Must-Read Advice on Keeping your Treasured Caravan or Campervan Secure

Caravan security

It’s an unfortunate fact that caravans and campervans are a popular target for thieves. It’s easy to see why, when you consider that your treasured home on wheels is not only valuable in its own right, but it’s also usually filled with stacks of precious things too. So, how to rest easy knowing that you’ve that you’ve done everything you can to keep it safe and sound? Read on for top tips and advice gathered from the internet’s best crime prevention peeps in the know.

Physical security measures

As with our houses or cars, obvious security precautions for our motorhomes and caravans include locking them properly when not in use. Extra window locks are another good idea, as sometimes the ones fitted as standard may not provide as much security as you’d like. Never, ever store your car keys alongside your motorhome or caravan keys and always keep keys somewhere secure such as in an insurance graded safe.

Immobilisers, wheel clamps and wheel locks act as extra precautions to prevent your caravan being removed.

Alarms are another great asset, acting as both deterrent and alert to any untoward attention, and CCTV is a major advantage, again as a deterrent but also as a method of collecting highly valuable evidence in the event of a break-in or theft.


In the sad event that your caravan or motorhome does fall victim to theft, there are things you can do to maximise your chances of being reunited with it.

Firstly, secrete a few RFID electronic tags around the van programmed with its info. This will help to identify it should thieves remove the visible vehicle identification numbers, which is one of their common practices.

Secondly, make sure that your Central Registration & Identification Scheme (CRiS) registration details are up to date.

And lastly, fit a tracking a GPS tracking device so that you or the police can track your van should it be taken.

Contents security

Of course, it’s not just your caravan or campervan itself which is an attractive prospect to thieves: the contents of your vehicle will also be of interest to intruders.

So take plenty of photos inside. That way you’ve got a visual record of the items on board. If any of your equipment has serial numbers note these down, and don’t leave any paperwork on board relating to the caravan or campervan itself, such as the CRiS details, as this will make it easier for a thief to sell on.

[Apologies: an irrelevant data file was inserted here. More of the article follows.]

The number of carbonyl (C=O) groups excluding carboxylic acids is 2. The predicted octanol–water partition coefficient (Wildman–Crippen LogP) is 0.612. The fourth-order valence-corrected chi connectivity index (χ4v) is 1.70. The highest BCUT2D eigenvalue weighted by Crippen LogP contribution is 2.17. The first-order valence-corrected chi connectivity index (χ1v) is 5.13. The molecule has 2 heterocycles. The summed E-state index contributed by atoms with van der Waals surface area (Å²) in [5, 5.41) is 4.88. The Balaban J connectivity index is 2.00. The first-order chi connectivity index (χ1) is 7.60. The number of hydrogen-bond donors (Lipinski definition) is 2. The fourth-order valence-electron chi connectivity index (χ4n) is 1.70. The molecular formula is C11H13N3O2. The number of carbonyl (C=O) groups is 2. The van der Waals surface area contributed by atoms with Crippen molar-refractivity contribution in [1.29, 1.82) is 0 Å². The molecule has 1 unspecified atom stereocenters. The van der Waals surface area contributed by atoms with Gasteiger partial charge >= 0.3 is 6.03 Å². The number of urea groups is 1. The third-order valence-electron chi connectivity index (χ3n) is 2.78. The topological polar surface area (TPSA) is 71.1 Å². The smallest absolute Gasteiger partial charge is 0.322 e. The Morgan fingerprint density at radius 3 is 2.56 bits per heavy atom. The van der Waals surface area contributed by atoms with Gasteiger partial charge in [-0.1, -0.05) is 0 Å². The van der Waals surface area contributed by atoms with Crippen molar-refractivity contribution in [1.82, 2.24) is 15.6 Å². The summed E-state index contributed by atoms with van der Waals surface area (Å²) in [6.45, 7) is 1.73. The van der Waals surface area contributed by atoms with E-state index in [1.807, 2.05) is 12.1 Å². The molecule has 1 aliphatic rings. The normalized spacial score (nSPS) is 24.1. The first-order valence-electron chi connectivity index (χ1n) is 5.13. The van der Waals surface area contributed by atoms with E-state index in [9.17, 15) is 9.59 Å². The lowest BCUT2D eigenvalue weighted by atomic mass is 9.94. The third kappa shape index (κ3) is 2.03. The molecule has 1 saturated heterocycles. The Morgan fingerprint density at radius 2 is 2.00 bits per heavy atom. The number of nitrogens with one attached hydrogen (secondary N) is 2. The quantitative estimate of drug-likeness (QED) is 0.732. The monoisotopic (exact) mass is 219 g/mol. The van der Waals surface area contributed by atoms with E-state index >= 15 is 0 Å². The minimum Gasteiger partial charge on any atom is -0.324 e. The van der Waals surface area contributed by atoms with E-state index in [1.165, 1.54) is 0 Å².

For your really precious bits and bobs, why not think about installing a campervan or caravan safe? Your insurers may not cover you for theft should certain items not be housed within a specialist insurance graded safe, so it’s well worth looking into.

Campervan security

It’s not just your caravan or campervan itself which is an attractive prospect to thieves: the contents of your vehicle will also be of interest to intruders, so be sure to take measures to keep them secure.

Onsite security

Choosing a site wisely will go a long way to ensuring the security of your caravan or campervan. Always choose a site which provides a top level of round the clock security and look out for those that have been independently assessed and rated for their security measures so that you know you’re getting the good stuff.

When you’re camping out, it makes good sense to love thy neighbour. By this we mean introducing yourself to your site neighbours and making a point of looking out for each other in terms of any suspicious activity. Follow the site’s security measures and procedures to the letter for maximum safety and security.

Offsite security

When not in use, it’s wise to keep your caravan at a secure storage compound. Just as with holiday sites, some caravan storage units will have been assessed independently for their security measures, so do some research into those local to you which are recommended for this reason.

If you’re keeping your campervan or caravan at home, consider extra security, such as pull-up or lever-up posts in front of it on your driveway, or anchor points to secure it to your drive. And remember to remove all personal belongings and keep curtains and cupboard doors open, to prove to any opportunists looking in that the vehicle is empty!


Finally, make sure your campervan or caravan is adequately insured for the correct value and level of risk. Should the worst happen, although the sentimental heartbreak of losing your motorhome will still be awful, at least you’ll be covered financially. Some insurance policies offer new motorhome replacement; others offer contents cover. So it’s worth doing a little research to see what will best suit your needs and budget.

So there you have it. Just a few steps and you’ll be able to sleep soundly knowing that your caravan or camper is safe and ready to take to the road whenever the notion takes you!